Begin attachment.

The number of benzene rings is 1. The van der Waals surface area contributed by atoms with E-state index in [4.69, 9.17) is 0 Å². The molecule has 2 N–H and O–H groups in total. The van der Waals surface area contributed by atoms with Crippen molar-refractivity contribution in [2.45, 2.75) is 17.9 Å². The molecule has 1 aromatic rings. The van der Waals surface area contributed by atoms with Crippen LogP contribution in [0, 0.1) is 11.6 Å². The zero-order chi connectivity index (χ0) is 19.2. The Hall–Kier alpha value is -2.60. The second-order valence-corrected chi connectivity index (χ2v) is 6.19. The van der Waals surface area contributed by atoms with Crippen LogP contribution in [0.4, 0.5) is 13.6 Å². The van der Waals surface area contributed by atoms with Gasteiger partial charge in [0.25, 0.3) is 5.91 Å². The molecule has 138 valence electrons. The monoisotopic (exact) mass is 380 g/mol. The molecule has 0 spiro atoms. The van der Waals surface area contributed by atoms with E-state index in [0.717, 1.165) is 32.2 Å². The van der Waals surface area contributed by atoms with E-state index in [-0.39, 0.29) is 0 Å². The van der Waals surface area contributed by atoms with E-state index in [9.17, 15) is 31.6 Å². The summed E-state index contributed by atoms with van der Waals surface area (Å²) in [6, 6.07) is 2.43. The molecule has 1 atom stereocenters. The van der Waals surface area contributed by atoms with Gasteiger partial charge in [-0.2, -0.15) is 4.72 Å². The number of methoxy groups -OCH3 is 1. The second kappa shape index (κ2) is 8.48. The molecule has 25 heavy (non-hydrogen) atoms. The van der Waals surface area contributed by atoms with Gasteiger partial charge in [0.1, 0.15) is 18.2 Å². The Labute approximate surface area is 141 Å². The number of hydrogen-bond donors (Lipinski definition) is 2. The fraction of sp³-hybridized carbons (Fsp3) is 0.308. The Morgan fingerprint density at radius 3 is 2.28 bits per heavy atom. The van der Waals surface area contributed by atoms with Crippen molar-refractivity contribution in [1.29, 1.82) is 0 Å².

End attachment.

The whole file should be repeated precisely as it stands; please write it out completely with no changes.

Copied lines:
The number of benzene rings is 1. The van der Waals surface area contributed by atoms with E-state index in [4.69, 9.17) is 0 Å². The molecule has 2 N–H and O–H groups in total. The van der Waals surface area contributed by atoms with Crippen molar-refractivity contribution in [2.45, 2.75) is 17.9 Å². The molecule has 1 aromatic rings. The van der Waals surface area contributed by atoms with Crippen LogP contribution in [0, 0.1) is 11.6 Å². The zero-order chi connectivity index (χ0) is 19.2. The Hall–Kier alpha value is -2.60. The second-order valence-corrected chi connectivity index (χ2v) is 6.19. The van der Waals surface area contributed by atoms with Crippen LogP contribution in [0.4, 0.5) is 13.6 Å². The van der Waals surface area contributed by atoms with Gasteiger partial charge in [0.25, 0.3) is 5.91 Å². The molecule has 138 valence electrons. The monoisotopic (exact) mass is 380 g/mol. The molecule has 0 spiro atoms. The van der Waals surface area contributed by atoms with E-state index in [0.717, 1.165) is 32.2 Å². The van der Waals surface area contributed by atoms with E-state index in [-0.39, 0.29) is 0 Å². The van der Waals surface area contributed by atoms with E-state index in [9.17, 15) is 31.6 Å². The summed E-state index contributed by atoms with van der Waals surface area (Å²) in [6, 6.07) is 2.43. The molecule has 1 atom stereocenters. The van der Waals surface area contributed by atoms with Gasteiger partial charge in [-0.2, -0.15) is 4.72 Å². The number of methoxy groups -OCH3 is 1. The second kappa shape index (κ2) is 8.48. The molecule has 25 heavy (non-hydrogen) atoms. The van der Waals surface area contributed by atoms with Gasteiger partial charge in [0.1, 0.15) is 18.2 Å². The Labute approximate surface area is 141 Å². The number of hydrogen-bond donors (Lipinski definition) is 2. The fraction of sp³-hybridized carbons (Fsp3) is 0.308. The Morgan fingerprint density at radius 3 is 2.28 bits per heavy atom. The van der Waals surface area contributed by atoms with Crippen molar-refractivity contribution in [1.29, 1.82) is 0 Å².